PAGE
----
Wayne Newton


Fee range:  $30,000 – $50,000
Travels from: Travels from Las Vegas

Born on April 3, 1942, Wayne Newton started singing professionally as a child. In his teenage years, he performed with his older brother. Newton became a solo performer in the early 1960s and scored such hits as “Danke Schoen” and “Red Roses for a Blue Lady.” For the next several decades, Newton established himself as one of Las Vegas’s most popular and highest-paid performers.

Wayne Newton spent much of his childhood in Virginia. His father worked as a mechanic and his mother stayed home to raise their two children. Both of his parents had Native American roots—Cherokee on his mother’s side and Powahatan on his father’s side.

Newton started his professional singing career at the age of six. He first found inspiration for his lifelong occupation after watching Kitty Wells and Hank Williams perform. Before long, Newton and his older brother Jerry toured in a Grand Ole Opry traveling show. He also performed his own daily radio station on a local station. A gifted musician as well, Newton taught himself to play several instruments, including piano, banjo and guitar.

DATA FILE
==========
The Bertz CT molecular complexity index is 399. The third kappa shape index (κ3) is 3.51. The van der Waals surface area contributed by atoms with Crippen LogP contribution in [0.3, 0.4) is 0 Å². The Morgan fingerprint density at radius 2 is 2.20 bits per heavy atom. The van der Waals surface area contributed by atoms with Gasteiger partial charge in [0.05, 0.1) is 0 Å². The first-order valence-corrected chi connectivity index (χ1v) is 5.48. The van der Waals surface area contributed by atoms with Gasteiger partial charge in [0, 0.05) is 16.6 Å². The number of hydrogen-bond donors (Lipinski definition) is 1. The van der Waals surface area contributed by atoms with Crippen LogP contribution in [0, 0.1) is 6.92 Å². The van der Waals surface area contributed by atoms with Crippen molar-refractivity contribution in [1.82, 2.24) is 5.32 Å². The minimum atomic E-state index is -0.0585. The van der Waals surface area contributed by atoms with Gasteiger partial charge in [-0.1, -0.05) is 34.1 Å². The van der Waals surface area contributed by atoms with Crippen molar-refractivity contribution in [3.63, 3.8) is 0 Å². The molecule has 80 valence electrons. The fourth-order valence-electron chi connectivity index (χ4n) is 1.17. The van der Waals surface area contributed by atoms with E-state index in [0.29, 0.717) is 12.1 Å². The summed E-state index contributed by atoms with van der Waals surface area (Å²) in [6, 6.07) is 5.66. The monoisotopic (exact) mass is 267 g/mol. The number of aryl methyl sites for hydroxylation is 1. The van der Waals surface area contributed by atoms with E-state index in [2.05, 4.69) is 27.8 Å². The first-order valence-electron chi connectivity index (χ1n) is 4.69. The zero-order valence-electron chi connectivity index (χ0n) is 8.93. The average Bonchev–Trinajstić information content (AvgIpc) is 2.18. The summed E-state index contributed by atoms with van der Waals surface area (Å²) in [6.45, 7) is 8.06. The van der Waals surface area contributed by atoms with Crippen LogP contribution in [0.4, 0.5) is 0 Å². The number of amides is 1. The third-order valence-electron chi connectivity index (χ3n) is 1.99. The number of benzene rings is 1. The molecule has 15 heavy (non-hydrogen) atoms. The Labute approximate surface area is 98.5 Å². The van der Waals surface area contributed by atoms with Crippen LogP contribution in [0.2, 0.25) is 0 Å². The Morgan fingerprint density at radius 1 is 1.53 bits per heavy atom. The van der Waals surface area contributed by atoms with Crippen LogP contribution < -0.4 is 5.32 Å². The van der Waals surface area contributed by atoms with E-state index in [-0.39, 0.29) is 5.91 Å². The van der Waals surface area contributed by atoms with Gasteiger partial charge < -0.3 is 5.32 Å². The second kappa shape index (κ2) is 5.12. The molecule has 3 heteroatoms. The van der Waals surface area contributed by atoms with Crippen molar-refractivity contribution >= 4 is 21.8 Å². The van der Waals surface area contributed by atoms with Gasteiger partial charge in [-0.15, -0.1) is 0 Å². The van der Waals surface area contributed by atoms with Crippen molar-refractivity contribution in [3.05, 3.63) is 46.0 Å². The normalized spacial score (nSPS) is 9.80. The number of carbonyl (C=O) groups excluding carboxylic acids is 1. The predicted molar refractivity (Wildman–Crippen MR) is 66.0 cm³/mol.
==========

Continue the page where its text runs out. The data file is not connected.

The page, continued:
Plagued by asthma, a ten-year-old Newton moved with his family to Phoenix, Arizona, because the climate there was better for his health. He continued to perform in his new city, making appearances on a local television station. Newton even had his own program for a time. During his junior year of high school, he landed a gig in Las Vegas, playing at the Fremont Hotel & Casino with his brother Jerry. Initially hired for two weeks, the Newton brothers performed there for nearly a year. He had also landed appearances on The Jackie Gleason Show and even served as an opening act for Jack Benny. Audiences really seemed to take to the baby-faced singer with a soprano voice.

Solo Success

In 1962, singer Bobby Darin took Newton under his wing and helped him launch his solo career. Newton made it into the Top 20 with “Danke Schoen” the following year. In 1965, Newton hit the charts with another up-tempo ballad “Red Roses for a Blue Lady.” And his last major single came in 1972 with “Daddy Don’t You Walk So Fast.” By this time, he had grown his trademark pencil-thin moustache, jazzed up his on-stage look and shifted his vocal range a bit lower.

While he later dropped off the charts, Newton enjoyed great success as an entertainer. He continued to perform in Las Vegas and to make guest appearances on television variety shows. For a time, Newton was the highest-paid act in Las Vegas. He remains a popular concert performer, playing gigs around the country. A supporter of the U.S. military, Newton has participated in numerous USO tours to entertain the troops.